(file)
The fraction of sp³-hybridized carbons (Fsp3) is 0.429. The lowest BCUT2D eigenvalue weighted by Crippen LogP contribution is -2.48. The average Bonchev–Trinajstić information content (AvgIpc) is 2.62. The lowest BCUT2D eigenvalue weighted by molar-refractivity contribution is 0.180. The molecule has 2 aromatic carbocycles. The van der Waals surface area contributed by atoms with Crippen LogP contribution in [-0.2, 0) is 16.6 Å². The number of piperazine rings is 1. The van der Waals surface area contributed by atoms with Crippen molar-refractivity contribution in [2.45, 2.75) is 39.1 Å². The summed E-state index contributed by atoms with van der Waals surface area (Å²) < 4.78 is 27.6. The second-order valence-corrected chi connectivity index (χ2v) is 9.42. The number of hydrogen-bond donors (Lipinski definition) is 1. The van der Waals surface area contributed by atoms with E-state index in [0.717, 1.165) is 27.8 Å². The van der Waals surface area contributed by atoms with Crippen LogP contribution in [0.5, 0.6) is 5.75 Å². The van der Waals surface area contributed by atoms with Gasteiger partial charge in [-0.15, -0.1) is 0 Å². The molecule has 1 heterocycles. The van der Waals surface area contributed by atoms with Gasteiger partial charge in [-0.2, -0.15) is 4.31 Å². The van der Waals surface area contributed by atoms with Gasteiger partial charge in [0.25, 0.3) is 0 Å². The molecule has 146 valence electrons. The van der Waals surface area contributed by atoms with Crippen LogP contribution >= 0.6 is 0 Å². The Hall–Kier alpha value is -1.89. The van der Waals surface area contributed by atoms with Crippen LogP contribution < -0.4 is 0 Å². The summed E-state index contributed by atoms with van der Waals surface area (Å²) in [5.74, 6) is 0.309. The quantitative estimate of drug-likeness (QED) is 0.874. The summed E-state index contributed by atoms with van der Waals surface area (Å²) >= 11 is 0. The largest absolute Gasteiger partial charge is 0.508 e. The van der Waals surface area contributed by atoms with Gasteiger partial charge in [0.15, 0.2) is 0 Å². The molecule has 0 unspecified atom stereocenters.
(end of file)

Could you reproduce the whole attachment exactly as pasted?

The fraction of sp³-hybridized carbons (Fsp3) is 0.429. The lowest BCUT2D eigenvalue weighted by Crippen LogP contribution is -2.48. The average Bonchev–Trinajstić information content (AvgIpc) is 2.62. The lowest BCUT2D eigenvalue weighted by molar-refractivity contribution is 0.180. The molecule has 2 aromatic carbocycles. The van der Waals surface area contributed by atoms with Crippen LogP contribution in [-0.2, 0) is 16.6 Å². The number of piperazine rings is 1. The van der Waals surface area contributed by atoms with Crippen molar-refractivity contribution in [2.45, 2.75) is 39.1 Å². The summed E-state index contributed by atoms with van der Waals surface area (Å²) < 4.78 is 27.6. The second-order valence-corrected chi connectivity index (χ2v) is 9.42. The number of hydrogen-bond donors (Lipinski definition) is 1. The van der Waals surface area contributed by atoms with E-state index in [0.717, 1.165) is 27.8 Å². The van der Waals surface area contributed by atoms with Crippen LogP contribution in [0.5, 0.6) is 5.75 Å². The van der Waals surface area contributed by atoms with Gasteiger partial charge in [-0.15, -0.1) is 0 Å². The molecule has 1 heterocycles. The van der Waals surface area contributed by atoms with Gasteiger partial charge in [-0.2, -0.15) is 4.31 Å². The van der Waals surface area contributed by atoms with Gasteiger partial charge in [0.25, 0.3) is 0 Å². The molecule has 146 valence electrons. The van der Waals surface area contributed by atoms with Crippen LogP contribution >= 0.6 is 0 Å². The Hall–Kier alpha value is -1.89. The van der Waals surface area contributed by atoms with Crippen LogP contribution < -0.4 is 0 Å². The summed E-state index contributed by atoms with van der Waals surface area (Å²) in [5.74, 6) is 0.309. The quantitative estimate of drug-likeness (QED) is 0.874. The summed E-state index contributed by atoms with van der Waals surface area (Å²) >= 11 is 0. The largest absolute Gasteiger partial charge is 0.508 e. The van der Waals surface area contributed by atoms with Gasteiger partial charge in [0.15, 0.2) is 0 Å². The molecule has 0 unspecified atom stereocenters.